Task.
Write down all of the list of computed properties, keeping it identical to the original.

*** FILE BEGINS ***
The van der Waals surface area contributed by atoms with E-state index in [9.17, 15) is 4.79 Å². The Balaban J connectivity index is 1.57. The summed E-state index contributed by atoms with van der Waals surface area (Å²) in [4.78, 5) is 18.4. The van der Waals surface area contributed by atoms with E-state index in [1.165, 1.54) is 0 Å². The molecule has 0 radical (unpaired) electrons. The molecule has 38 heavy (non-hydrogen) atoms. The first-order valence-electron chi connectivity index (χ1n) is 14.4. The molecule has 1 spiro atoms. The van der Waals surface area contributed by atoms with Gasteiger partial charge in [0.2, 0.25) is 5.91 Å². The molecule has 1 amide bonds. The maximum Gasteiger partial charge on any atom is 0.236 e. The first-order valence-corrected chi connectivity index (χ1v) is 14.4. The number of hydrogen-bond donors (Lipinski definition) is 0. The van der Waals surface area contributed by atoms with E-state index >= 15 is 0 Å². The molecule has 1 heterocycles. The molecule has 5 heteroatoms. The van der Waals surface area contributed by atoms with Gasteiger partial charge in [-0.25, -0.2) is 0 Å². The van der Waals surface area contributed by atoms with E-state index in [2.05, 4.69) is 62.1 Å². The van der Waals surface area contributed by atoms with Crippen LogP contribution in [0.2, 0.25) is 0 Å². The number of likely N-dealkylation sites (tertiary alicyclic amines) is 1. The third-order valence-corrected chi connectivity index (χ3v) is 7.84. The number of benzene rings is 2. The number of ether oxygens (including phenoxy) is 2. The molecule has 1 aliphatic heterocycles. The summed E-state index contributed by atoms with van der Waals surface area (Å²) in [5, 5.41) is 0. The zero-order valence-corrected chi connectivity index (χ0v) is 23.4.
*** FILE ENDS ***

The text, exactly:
The van der Waals surface area contributed by atoms with E-state index in [9.17, 15) is 4.79 Å². The Balaban J connectivity index is 1.57. The summed E-state index contributed by atoms with van der Waals surface area (Å²) in [4.78, 5) is 18.4. The van der Waals surface area contributed by atoms with E-state index in [1.165, 1.54) is 0 Å². The molecule has 0 radical (unpaired) electrons. The molecule has 38 heavy (non-hydrogen) atoms. The first-order valence-electron chi connectivity index (χ1n) is 14.4. The molecule has 1 spiro atoms. The van der Waals surface area contributed by atoms with Gasteiger partial charge in [0.2, 0.25) is 5.91 Å². The molecule has 1 amide bonds. The maximum Gasteiger partial charge on any atom is 0.236 e. The first-order valence-corrected chi connectivity index (χ1v) is 14.4. The number of hydrogen-bond donors (Lipinski definition) is 0. The van der Waals surface area contributed by atoms with E-state index >= 15 is 0 Å². The molecule has 1 heterocycles. The molecule has 5 heteroatoms. The van der Waals surface area contributed by atoms with Gasteiger partial charge in [-0.25, -0.2) is 0 Å². The van der Waals surface area contributed by atoms with E-state index in [2.05, 4.69) is 62.1 Å². The van der Waals surface area contributed by atoms with Crippen LogP contribution in [0.2, 0.25) is 0 Å². The number of likely N-dealkylation sites (tertiary alicyclic amines) is 1. The third-order valence-corrected chi connectivity index (χ3v) is 7.84. The number of benzene rings is 2. The number of ether oxygens (including phenoxy) is 2. The molecule has 1 aliphatic heterocycles. The summed E-state index contributed by atoms with van der Waals surface area (Å²) in [5, 5.41) is 0. The zero-order valence-corrected chi connectivity index (χ0v) is 23.4.